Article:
Nice work Mark (and sorry for the late response). I particularly like the voicings you have used. I hope you won't mind the sort of comment I would appreciate from those who see my submissions, but I get the sense that your timing might need some attention in places, for example, 'high' in 'way up high' could do with an extra beat. I am still coming to grips with a metronome, but singing the song and then playing as I would sing it seems to help.
Here's an exercise I'm currently doing using a transcription from a video by Nick Mainella about building a solo using only chord tones. Beyond the concept of limiting the notes to those of the arpeggios of the chords, very interesting by the way, my exercise consists of being able to count each beat to really realize where in the measure each musical phrase is placed and how these phrases lead us to the downbeats, the 1st and 3rd beats of the measures. My apologies if I count in French. I tried in English but I'm not able at that speed. Anyway, I think this exercise should be done much more slowly to get a good feel for the phrases and their placement in the measure. https://youtu.be/mjYfY77b_vU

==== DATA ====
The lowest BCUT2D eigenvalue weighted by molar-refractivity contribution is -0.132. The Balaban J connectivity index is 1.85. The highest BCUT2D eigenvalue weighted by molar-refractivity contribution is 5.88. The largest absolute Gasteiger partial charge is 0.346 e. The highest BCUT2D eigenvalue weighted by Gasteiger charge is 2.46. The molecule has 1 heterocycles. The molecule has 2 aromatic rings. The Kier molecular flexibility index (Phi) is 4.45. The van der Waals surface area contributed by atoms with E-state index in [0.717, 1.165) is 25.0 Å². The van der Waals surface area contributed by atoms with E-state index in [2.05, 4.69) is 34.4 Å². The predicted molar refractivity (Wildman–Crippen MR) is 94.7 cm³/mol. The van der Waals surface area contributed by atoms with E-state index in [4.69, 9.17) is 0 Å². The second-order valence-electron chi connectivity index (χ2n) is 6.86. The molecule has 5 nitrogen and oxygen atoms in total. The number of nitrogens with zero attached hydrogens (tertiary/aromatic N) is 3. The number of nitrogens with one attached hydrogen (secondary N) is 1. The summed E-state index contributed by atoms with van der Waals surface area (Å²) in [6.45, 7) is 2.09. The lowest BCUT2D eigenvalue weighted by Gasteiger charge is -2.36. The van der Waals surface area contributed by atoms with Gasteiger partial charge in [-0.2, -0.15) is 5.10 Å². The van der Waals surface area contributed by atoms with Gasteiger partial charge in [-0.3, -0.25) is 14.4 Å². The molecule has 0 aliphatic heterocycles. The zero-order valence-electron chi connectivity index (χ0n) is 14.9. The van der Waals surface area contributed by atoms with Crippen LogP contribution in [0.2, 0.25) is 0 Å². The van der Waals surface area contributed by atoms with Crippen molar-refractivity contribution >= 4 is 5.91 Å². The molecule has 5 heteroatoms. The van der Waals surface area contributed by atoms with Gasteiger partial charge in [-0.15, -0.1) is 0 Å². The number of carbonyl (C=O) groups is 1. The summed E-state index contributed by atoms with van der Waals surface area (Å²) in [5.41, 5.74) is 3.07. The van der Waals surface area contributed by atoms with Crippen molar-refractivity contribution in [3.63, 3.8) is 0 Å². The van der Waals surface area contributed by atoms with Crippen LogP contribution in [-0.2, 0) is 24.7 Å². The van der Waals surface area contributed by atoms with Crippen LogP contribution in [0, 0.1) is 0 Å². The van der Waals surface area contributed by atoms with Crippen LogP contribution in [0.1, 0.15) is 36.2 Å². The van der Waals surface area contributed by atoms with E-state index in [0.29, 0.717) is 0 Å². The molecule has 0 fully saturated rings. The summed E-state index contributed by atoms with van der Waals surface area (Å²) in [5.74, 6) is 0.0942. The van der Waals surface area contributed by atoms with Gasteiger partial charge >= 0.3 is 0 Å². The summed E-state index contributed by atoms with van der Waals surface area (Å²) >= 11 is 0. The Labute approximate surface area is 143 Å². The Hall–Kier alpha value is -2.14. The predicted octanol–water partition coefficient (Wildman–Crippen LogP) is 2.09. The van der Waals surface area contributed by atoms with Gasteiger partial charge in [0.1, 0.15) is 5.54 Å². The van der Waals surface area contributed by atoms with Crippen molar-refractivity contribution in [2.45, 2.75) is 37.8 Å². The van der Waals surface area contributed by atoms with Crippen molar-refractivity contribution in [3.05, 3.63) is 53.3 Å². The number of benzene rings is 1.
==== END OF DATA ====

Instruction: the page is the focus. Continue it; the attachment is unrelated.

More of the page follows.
@Frank Dernoncourt You are clearly competent in your playing, but I hope you don't mind a few comments that could help. You may have already noticed a difference in tone between the open strings of your guitar and those that you have fretted. It's not so apparent on nylon strings, but open chords don't work so well for jazz, particularly for chord-melody. If you want more of a "jazz sound" , I would encourage you to learn some closed chords, such as major and minor 7ths, 6ths and minor 6ths, as well as minor 7 flat 5 (also referred to as half-diminished). I find these easier to play than barre chords, they sound better, and they can be used across all keys, including Eb and Ab. Marc has recently released a video on a number of these at https://www.youtube.com/watch?v=5FOziKo_axU. If/when you can scrape together enough pennies, an electric guitar and amp would also help. There is plenty of advice on the web, but you could do worse than the Roland Cube amps and a semi-hollow body guitar, such as an ES-335 clone. Jazz guitar players don't use the bridge pickup much, and usually prefer humbuckers for the neck pickup for a smooth jazz sound. In reality, though, all sorts of guitars can be used for jazz. Sometimes, good second hand deals can be found, although it is much wiser to try before buying, and don't be afraid to turn down the treble tone controls to get the sound that you like. Best wishes for your journey in jazz.